I typically lower the tire pressure and increase camber a hair, but what really seems to make a difference is setting Front Toe Out and Rear Toe In to extremes that make it almost completely undriveable on a dry track. This makes the car noticeably slower and twitchier at top speed but in trade much quicker off the line and through the turns.
I’m curious: how do you tune for the rain?
(I’d also love feedback to know if the toe out/in trick works for you.)
I’m stuck in the rain series in career and I’m not liking it at all. I have applied a little more down force and tweaked the differential but that’s about it. I haven’t tried to come up with any tunes but I would like see the response on this thread
For the A675 rain series in career, I just used a stock build Alfa 33 (A646?) with Unbeatable(?!?) AI; still beating the AI by a good margin by the end of the race. The AI makes a lot of mistakes and slow through the corners.
Due to the different level of grip, if you run a dry setup in the wet, you may have to adapt your driving. Cars will lose grip a lot easier, and you’ll light up the TCS or spin more if you have it off.
I normally tweak a couple of things to make it more comfortable and easier to set a good lap time, rather than relying on all of my talent to eke out the extra few hundredths.
Diff might come down slightly, I actually run slightly less camber on the driving wheels than I would normally, maybe slightly softer suspension and roll bars. Only minor things if I do see I’m losing out in a certain area.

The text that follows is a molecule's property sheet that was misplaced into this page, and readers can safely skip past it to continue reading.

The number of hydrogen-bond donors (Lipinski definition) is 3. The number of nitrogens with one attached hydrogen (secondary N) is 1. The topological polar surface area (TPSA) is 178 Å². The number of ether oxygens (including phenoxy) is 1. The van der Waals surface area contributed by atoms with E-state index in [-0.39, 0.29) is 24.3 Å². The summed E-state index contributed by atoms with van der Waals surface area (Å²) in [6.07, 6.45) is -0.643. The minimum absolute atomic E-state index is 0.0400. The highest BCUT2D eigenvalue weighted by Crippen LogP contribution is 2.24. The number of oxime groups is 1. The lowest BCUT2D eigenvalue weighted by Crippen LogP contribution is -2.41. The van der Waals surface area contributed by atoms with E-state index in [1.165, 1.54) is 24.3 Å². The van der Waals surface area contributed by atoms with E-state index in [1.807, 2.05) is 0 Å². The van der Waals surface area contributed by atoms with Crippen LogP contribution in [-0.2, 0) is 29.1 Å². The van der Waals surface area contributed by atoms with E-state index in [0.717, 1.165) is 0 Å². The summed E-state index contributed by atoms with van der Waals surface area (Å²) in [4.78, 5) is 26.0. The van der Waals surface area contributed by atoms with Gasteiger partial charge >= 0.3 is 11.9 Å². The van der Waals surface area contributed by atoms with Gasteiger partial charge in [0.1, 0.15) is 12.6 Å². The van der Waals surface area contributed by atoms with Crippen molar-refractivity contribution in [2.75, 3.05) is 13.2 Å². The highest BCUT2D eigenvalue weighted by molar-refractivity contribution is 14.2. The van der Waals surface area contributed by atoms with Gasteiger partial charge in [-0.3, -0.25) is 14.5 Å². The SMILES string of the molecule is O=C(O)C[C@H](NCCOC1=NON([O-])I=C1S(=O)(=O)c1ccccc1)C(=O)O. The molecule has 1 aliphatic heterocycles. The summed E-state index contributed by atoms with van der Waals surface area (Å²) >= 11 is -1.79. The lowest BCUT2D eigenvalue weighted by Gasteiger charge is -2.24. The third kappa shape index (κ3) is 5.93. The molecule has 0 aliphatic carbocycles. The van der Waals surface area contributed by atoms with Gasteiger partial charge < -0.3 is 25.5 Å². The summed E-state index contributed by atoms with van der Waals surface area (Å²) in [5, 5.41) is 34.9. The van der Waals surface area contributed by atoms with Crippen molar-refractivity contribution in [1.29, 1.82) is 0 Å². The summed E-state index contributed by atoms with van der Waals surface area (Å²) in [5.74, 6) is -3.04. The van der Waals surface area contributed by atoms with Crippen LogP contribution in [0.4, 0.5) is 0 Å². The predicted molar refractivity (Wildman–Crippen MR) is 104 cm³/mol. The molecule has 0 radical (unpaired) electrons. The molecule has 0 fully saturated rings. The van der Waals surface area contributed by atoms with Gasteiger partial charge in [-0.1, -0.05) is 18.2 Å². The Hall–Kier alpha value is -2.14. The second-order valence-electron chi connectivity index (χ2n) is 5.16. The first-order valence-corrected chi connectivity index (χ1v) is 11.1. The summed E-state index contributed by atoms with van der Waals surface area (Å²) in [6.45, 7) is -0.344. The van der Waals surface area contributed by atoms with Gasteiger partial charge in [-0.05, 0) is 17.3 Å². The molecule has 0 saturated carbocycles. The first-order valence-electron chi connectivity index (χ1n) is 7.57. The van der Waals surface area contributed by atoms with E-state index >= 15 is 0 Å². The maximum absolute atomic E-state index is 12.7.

Gearing is critical though. If you gear your car to be right on the power coming out of slow corners, you might find you’ll be losing traction coming out of these corners so you may wish to run longer 1st/2nd/3rd gear and balance out the higher ones, unless you have no grip issues in which case you may afford to push harder or tune more aggressive.
hmm, i tune my cars same as i would for dry, just a little bit more handling with tires (sometimes). diff accel is always 100% and deaccel 12%. but i have to say i like cars with less handling and more power though. too much handling slows me down.
Increased Ride Height, decreased Brake Pressure and increased Downforce have been the trails ironman way to adapt a dry setup for rain and should work here. Depending on the car you might want to lower your Differential’s Acceleration value as well.
Personally I just stick with my dry setup and take care when navigating puddles while braking earlier for corners.